Dear Friends across the Diocese.
I hope you are all continuing to remain safe and to support each other at this time. I have delayed sending out this letter until we had heard when Phase 2 of the Scottish Governments would begin and what changes may have been made during our continuing conversations with them.
The material you may have seen last week about Churches reopening for Individual prayer, was written with some knowledge of what was going to be announced but even this morning some slight changes in the official communication have required an update from us. I know for some this is annoying and confusing but please remember this is an ever changing process.
I met with the Incumbents of the Diocese this week and they have spoken with me about the possibility of opening for private prayer and the difficulties that creates, can I please remind you all that just because we can doesn’t mean we should.
A number of churches in the Diocese have already indicated that it would not be possible for them to open at present, not least the issue of a one way system. I thank them for the obviously difficult decision and I and the Dean will await questions and paperwork from others.
I have continued to be uplifted by the contribution so many people are making to the ongoing life of our congregations and communities, worship in so many formats, telephone calls, letters, Zoom meetings. I have enjoyed popping in and out of services as I have enjoyed creating worship for the Province and on my own pages – and before you ask, I have destroyed all the outtakes!!
Last week we celebrated a number of Feast days, we kept St Columba on the 9th June and it was good to have representatives from our three St Columba’s (Nairn, Grantown on Spey and Brora) joining me on the Provincial service on Sunday. On Thursday we celebrated both Corpus Christi and St Barnabas. St Michael and All Angels in Inverness celebrated Corpus Christi and I had the privilege of preaching by video at the Evening Mass. The Ministry of the Word service for St Barnabas was led by the Ministry team in Caithness with some lovely photographs of the area in the background. Can I thank all involved in these services, which are all available on Facebook and Websites.
Our Church also remembered the two John Skinners on 12th June. John Skinner, Priest and his son John Skinner the Bishop. John snr was Rector of Longside in the Diocese of Aberdeen for 65 years, he was both a notable historian and poet. During the penal laws he was imprisoned for 6 months for conducting worship, his son shared his imprisonment. That son became incumbent of Longacre Chapel in Aberdeen and he also became Bishop and Primus . It was +Skinner who presided at the consecration of Samuel Seabury as first Bishop of USA (in the Longacre Chapel) an event that paved the way for the Anglican Communion. +Skinner also worked tirelessly for the repeal of the Penal Laws which was achieved in 1792.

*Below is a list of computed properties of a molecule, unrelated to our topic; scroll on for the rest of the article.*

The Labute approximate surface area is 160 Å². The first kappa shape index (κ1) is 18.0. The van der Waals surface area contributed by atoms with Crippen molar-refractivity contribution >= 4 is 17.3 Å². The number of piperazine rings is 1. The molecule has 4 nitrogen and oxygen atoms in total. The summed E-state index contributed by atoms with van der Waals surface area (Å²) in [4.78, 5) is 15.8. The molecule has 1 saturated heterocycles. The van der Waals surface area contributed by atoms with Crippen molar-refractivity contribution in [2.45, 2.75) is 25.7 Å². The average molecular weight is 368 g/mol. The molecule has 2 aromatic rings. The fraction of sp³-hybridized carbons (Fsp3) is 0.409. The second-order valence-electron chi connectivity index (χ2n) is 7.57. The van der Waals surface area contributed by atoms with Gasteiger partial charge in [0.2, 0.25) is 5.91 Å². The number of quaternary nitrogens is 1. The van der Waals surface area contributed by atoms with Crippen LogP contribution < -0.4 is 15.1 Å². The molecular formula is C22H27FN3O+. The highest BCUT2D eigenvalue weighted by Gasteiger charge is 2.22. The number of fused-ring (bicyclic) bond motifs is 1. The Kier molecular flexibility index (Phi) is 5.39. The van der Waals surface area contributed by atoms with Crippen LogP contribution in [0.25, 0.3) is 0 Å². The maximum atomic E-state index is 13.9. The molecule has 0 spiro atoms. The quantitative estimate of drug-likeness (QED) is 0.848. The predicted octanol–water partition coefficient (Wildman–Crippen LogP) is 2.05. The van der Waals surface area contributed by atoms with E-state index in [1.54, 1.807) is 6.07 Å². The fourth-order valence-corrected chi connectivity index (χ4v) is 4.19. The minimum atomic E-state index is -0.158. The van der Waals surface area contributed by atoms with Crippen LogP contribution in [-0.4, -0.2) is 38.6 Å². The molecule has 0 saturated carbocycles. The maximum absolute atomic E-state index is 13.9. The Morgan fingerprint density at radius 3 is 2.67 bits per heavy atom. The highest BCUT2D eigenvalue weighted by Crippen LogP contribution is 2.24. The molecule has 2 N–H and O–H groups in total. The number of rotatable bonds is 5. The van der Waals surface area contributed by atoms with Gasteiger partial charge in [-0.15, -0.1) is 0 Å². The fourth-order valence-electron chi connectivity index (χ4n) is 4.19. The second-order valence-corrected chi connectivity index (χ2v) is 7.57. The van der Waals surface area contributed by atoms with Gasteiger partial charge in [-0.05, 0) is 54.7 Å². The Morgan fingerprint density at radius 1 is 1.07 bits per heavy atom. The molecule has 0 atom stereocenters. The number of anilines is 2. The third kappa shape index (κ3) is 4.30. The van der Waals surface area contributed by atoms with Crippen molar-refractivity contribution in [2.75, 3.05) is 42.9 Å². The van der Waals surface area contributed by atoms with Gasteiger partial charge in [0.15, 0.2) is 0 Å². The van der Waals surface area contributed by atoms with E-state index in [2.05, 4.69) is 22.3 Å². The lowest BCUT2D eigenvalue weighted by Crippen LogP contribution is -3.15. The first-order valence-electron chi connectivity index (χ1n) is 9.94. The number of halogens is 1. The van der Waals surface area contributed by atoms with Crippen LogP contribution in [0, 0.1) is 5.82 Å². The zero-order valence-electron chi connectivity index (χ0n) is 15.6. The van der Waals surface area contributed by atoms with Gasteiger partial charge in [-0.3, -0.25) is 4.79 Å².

Saints this week and next
This week we remembered Bernard Mizeki who is remembered as the Apostle of the MaShona of Zimbabwe. Bernard was and evangelist and a translator who was murdered and became renowned as a martyr and recalled as a witness to the Gospel of Christ.
Saturday 13th is the day we remember St Fillan who was a solitary at Pitenweem before becoming the abbot, he later resigned and went to live in Glendochart. His relics were revered in Scotland and played an important part in Scottish history.
Next week is busy;
- On Monday we remember St Alban, the first Martyr of Britain
- On Wednesday we celebrate the birth of John The Baptist, this is also the anniversary of the Battle of Bannockburn!!
- On 25th June we remember another of the Celtic Saints, Saint Moluag of Lismore. St Moluag has local connections. He came from Ireland around the time St Columba arrived and based himself on the Isle of Lismore, his Church becoming the Cathedral for the Bishop of the Isles. He is reputed to have travelled to the Black Isle where he set up a centre of Mission at Rosemarkie. Legend says he died there in 592.
- Robert Leighton is remembered on the 26th. One time Bishop of Dunblane and Archbishop of Glasgow. He spent his ministry attempting to heal the schism in the Scottish church and to work with the Presbyterian grouping in the Church. When this failed he resigned and retired to England. He died in 1684 before the Church of Scotland finally ceased to be Episcopalian.
- The final saint of the week is our own Bishop Alexander Jolly, born in Stonehaven, educated in Aberdeen, ordained in Peterhead, served in Turiff and then moved to Fraserburgh were he spent the rest of his life. He was Consecrated Bishop in 1796 and became Bishop of Moray in 1798. Fraserburgh became a part of the Diocese of Moray until he died in 1838. Many of his letters etc are held in the Diocesan Archive. He was noted as helping to guide the church through the years following the repeal of the Penal laws, he was also the last bishop to wear a powdered wig. I became Primus on Alexander Jolly’s day, a fact I cherish.
Thoughts from the Bishop
In two weeks’ time I will hand the responsibility of the Diocese of Glasgow and Galloway to Bishop Kevin, I was looking back in my diary at the time I have spent with Glasgow but I also looked at my time with the other dioceses in the past few years.
I became Interim in Glasgow in Oct 2018, about 5 weeks after completing my work with the Preparatory Committee of Brechin which has flowed into my time with the Diocese of Aberdeen and Orkney which started in Sept 2016. Nearly four years, I am so looking forward to being in the diocese without having to keep rushing off. I will be running the Electoral process in Argyll and The Isles but not looking after the diocese.
So I have kept as many Sundays free as I can from whenever we can meet in Church until the end of 2021, so look out, when we are our of lockdown, I will be round.
Blessings and many thanks for all you are doing.